TENESOL formerly known as TOTAL ENERGIE TENESOL formerly known as TOTAL ENERGIE Jump to: navigation, search Name TENESOL (formerly known as TOTAL ENERGIE) Place la Tour de Salvagny, France Zip 69890 Sector Solar Product Makes polycrystalline silicon modules, and PV-based products such as solar powered pumps. References TENESOL (formerly known as TOTAL ENERGIE)[1] LinkedIn Connections CrunchBase Profile No CrunchBase profile. Create one now! This article is a stub. You can help OpenEI by expanding it. TENESOL (formerly known as TOTAL ENERGIE) is a company located in la Tour de Salvagny, France . References ↑ "TENESOL (formerly known as TOTAL ENERGIE)" Retrieved from "http://en.openei.org/w/index.php?title=TENESOL_formerly_known_as_TOTAL_ENERGIE&oldid=352112" Categories:

42

Worldwide refining  

Science Conference Proceedings (OSTI)

The paper presents compiled data on operating refineries worldwide by country and by company within these countries. Data are presented on charge capacity for the following processes: vacuum distillation, thermal operations, catalytic cracking, catalytic reforming, cat-hydrocracking, cat hydrorefining, and cat hydrotreating. Data are also presented on the production capacity for the following products: alkylates and polymers, aromatics and isomers, lubricating oils, asphalt, hydrogen, and coke.

Bell, L.

1993-12-20T23:59:59.000Z

43

A Report on Worldwide Hydrogen Bus Demonstrations, 2002-2007 | Open Energy  

Open Energy Info (EERE)

A Report on Worldwide Hydrogen Bus Demonstrations, 2002-2007 A Report on Worldwide Hydrogen Bus Demonstrations, 2002-2007 Jump to: navigation, search Tool Summary Name: A Report on Worldwide Hydrogen Bus Demonstrations, 2002-2007 Agency/Company /Organization: US DOT Focus Area: Vehicles Topics: Analysis Tools Website: www.fuelcells.org/wp-content/uploads/2012/02/busreport.pdf From 2002-2007 > 20 cities in the US, Europe, China, Japan & Australia demonstrated buses powered by fuel cells or hydrogen-fueled internal combustion engines. The resulting report analyzes lessons learned from the demonstrations, identifies key remaining challenges for introduction of the technology, & suggests potential roles for government in supporting commercialization of fuel cell buses. How to Use This Tool This tool is most helpful when using these strategies:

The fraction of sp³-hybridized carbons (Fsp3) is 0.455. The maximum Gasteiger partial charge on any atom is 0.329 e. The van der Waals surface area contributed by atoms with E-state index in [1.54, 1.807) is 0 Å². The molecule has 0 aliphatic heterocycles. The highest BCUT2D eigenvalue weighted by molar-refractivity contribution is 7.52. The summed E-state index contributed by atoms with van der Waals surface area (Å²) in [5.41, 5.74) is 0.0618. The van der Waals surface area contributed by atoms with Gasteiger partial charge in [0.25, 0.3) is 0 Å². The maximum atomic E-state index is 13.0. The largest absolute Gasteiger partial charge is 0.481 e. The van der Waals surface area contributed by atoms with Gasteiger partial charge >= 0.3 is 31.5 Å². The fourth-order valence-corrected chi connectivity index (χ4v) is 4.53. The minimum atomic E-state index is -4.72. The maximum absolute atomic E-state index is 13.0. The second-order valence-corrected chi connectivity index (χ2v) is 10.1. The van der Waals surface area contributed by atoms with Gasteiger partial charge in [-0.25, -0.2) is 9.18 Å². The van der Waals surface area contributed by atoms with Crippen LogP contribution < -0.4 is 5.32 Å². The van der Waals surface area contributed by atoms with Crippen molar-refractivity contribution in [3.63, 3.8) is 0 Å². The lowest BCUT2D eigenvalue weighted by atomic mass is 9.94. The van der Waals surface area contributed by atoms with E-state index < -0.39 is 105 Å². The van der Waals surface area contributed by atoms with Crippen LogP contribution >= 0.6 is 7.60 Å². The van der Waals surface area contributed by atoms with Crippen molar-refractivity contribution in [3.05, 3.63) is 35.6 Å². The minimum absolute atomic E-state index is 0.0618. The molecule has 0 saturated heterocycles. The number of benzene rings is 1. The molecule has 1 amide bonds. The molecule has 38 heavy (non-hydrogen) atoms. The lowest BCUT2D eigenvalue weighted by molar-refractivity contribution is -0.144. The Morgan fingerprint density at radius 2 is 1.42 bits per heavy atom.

44

Total Energy - U.S. Energy Information Administration (EIA)  

U.S. Energy Information Administration (EIA) Indexed Site

Total Energy Glossary FAQS Overview Data Monthly Annual Analysis & Projections All Reports Most Requested Annual Monthly Projections U.S. States EIA's latest Short-Term...

45

Residential Energy Consumption Survey Results: Total Energy Consumptio...  

Open Energy Info (EERE)

Consumption Survey Results: Total Energy Consumption, Expenditures, and Intensities (2005)

46

The worldwide demand for green energy systems is evident. In this context, wind energy converters will play a paramount role. Extending the service life of a  

E-Print Network (OSTI)

ABSTRACT The worldwide demand for green energy systems is evident. In this context, wind energy converters will play a paramount role. Extending the service life of a wind energy converter translates and operation of the wind energy converters make it beneficial to know the structural condition

Stanford University

47

Total Energy - Data - U.S. Energy Information Administration (EIA)  

Gasoline and Diesel Fuel Update (EIA)

Total Energy Flow, (Quadrillion Btu) Total Energy Flow, (Quadrillion Btu) Total Energy Flow diagram image Footnotes: 1 Includes lease condensate. 2 Natural gas plant liquids. 3 Conventional hydroelectric power, biomass, geothermal, solar/photovoltaic, and wind. 4 Crude oil and petroleum products. Includes imports into the Strategic Petroleum Reserve. 5 Natural gas, coal, coal coke, biofuels, and electricity. 6 Adjustments, losses, and unaccounted for. 7 Natural gas only; excludes supplemental gaseous fuels. 8 Petroleum products, including natural gas plant liquids, and crude oil burned as fuel. 9 Includes 0.01 quadrillion Btu of coal coke net exports. 10 Includes 0.13 quadrillion Btu of electricity net imports. 11 Total energy consumption, which is the sum of primary energy consumption, electricity retail sales, and electrical system energy losses.

48

EIA Data: Total International Primary Energy Consumption

This...  

Open Energy Info (EERE)

EIA Data: Total International Primary Energy Consumption

This table lists total primary energy consumption by country and region in Quadrillion Btu. Figures in this table...

49

Solar Total Energy Project final test report  

DOE Green Energy (OSTI)